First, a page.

After Sophie's birth, Martine returned to Dame Marie, repeatedly attempting suicide because the nightmares were too real. The mulatto family helped Martine get papers to leave, and Atie moved with Sophie to Croix-des-Rosets so that Sophie could attend school.

Very late that night, Sophie hears Atie sobbing to Louise about how sad it makes her to look in Sophie's face. Grandmè Ifé chastises Atie for being out in the dark of night, and Atie sardonically wishes for death and storms out onto the porch. Sophie goes out to find Atie, who tells her that Grandmè Ifé will send word to Martine of Sophie's whereabouts, and that Martine will come to Haiti so that she and Sophie can reconcile.

The next morning, Sophie hears her grandmother recording a cassette to Martine. In the distance, bells toll for Dessalines' funeral. Meanwhile, Atie continues to drink.


When Grandmè Ifé derides Atie and Louise's trip to officially register themselves in the city archives, she implies that it takes much more than a piece of paper to make someone worth remembering. Memory cannot be mandated any more than love, recalling the waning pretense of Atie's coming to Dame Marie for a reason other than duty. Yet as soon as Atie and Louise leave, Sophie asks her grandmother to pose for a photograph, itself an official record which will stand, in the future, against time's passage and her own fading memory. This passage reflects the novel's concern with records of all kinds: land deeds, titles, registry, photographs, and letters. Sophie's pictures of her wedding, Atie's love note from Monsieur Augustin, Atie's registration, and the Caco property documents serve as direct evidence of human action, interaction and belonging. These records are themselves important objects, keepsakes that are guarded closely and passed on to worthy heirs. Meanwhile, the narrative records of oral history and parables deal in truth that cannot be pinned down. Unlike the legal, documented inheritance of objects, the informal, social inheritance of stories involves the more complex inheritance of moods, fears, loyalties, and features. For Grandmè Ifé, Brigitte's face evokes generations of ancestors, while Sophie's face bears witness to her mother's rape. And Sophie's phobias reflect her mother's traumas, even as Martine's mistakes are rooted in her own mother's past.

The impossibility of mandating memory in these chapters is juxtaposed with an often debilitating inability to forget. Martine, unable to bear her nightmares after the rape, repeatedly attempted suicide. Sophie, unable to forget her testing, relives its pain every time she sleeps with her husband. Both Sophie and Martine have tried to forget by fleeing the place of their hurt, Martine to New York and Sophie to Providence. But the effect of flight was simply to dull the grief, never to erase it. Further, both Sophie and Martine are implicated in the other's pain: Sophie is Martine's child by rape, with her father's face, and Martine is responsible for Sophie's testing. Thus, in part, their two-year feud represents a different kind of escape, fleeing not a place but a person who embodies the memory of one's pain. Ultimately, it is this kind of flight which proves the most personally destructive. The Caco family is falling apart: Sophie and Martine are not speaking, Atie is drinking, Grandmè Ifé is approaching death. Unable to deal with her life in Providence, Sophie has fled again, this time to Grandmè Ifé's home in Haiti. Atie flees symbolically in alcohol, and more concretely as she wanders from the house each night on unknown errands. Haunted by the burden of their pasts, Sophie, Atie and Martine lose themselves in a kind of fugue state, running from their pain and from each other. When Grandmè Ifé attempts to arrange reconciliation, she is well aware of the stakes. The family must stay strong and stay together if its daughters are to bear up under the weight of the world.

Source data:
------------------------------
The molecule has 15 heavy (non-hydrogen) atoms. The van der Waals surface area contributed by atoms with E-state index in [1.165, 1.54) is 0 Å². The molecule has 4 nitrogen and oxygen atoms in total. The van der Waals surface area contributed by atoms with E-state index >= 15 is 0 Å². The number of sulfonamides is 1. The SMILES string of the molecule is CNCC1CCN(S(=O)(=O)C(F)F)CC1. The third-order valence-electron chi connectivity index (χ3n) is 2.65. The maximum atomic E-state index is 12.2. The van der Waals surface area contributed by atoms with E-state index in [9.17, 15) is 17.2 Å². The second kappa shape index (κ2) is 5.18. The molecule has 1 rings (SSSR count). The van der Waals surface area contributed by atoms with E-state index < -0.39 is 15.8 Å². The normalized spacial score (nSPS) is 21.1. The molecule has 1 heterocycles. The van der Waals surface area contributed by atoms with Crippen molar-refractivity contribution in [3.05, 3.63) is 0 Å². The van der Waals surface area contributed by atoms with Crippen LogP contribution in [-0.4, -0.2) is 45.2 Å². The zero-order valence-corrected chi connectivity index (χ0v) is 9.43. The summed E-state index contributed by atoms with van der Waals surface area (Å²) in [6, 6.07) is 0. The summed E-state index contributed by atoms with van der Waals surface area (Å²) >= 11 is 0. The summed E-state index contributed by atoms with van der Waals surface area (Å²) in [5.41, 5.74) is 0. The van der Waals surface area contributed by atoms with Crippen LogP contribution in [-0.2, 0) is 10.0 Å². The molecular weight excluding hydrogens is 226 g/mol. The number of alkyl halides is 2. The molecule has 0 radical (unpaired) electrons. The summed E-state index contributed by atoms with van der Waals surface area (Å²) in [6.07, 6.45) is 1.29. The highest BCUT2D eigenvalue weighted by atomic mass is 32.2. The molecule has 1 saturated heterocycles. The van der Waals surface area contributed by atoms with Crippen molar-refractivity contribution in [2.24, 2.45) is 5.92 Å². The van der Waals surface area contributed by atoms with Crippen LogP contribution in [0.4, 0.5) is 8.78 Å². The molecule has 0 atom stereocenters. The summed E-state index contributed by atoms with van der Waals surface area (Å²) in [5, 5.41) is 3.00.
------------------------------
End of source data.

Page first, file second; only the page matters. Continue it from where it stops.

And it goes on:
Finally, the Macoutes' murder of Dessalines evinces a world gone terribly awry. Originally organized by Duvalier in the early years of his presidency, the police force of Volontaires de la Securité Nationale, popularly called Macoutes, quickly established a reign of terror. No ordinary criminals, the Macoutes walk the earth doing evil at will, neither ashamed of their actions nor afraid of the consequences, confident that they will neither be questioned nor held accountable. Nicknamed for the bogeymen, mythical scarecrows with human flesh, the Macoutes themselves are capricious, liminal figures, neither god nor human, seemingly following no law but their own. Described in the language of myth, the only language sufficient to contain their terror, they suggest a horrible dream come to life. When they pass through the life of a human being, like Martine, she is left in a kind of permanent nightmare. Their violence is whimsical and terrible, and because they follow no known rules and do not act rationally, no one is safe. Neither behavior nor goodness nor Godliness can deter the criminals who have no fear and who serve no master. This does not mean that their horror goes unnoticed, or that it is sustainable. The restless spirits of their victims, like Dessalines, wander the earth until they can be laid to rest. But, unlike a story, unlike a fairy-tale, there is as yet no moral, no heroic rescue, and no promise of ultimate reckoning.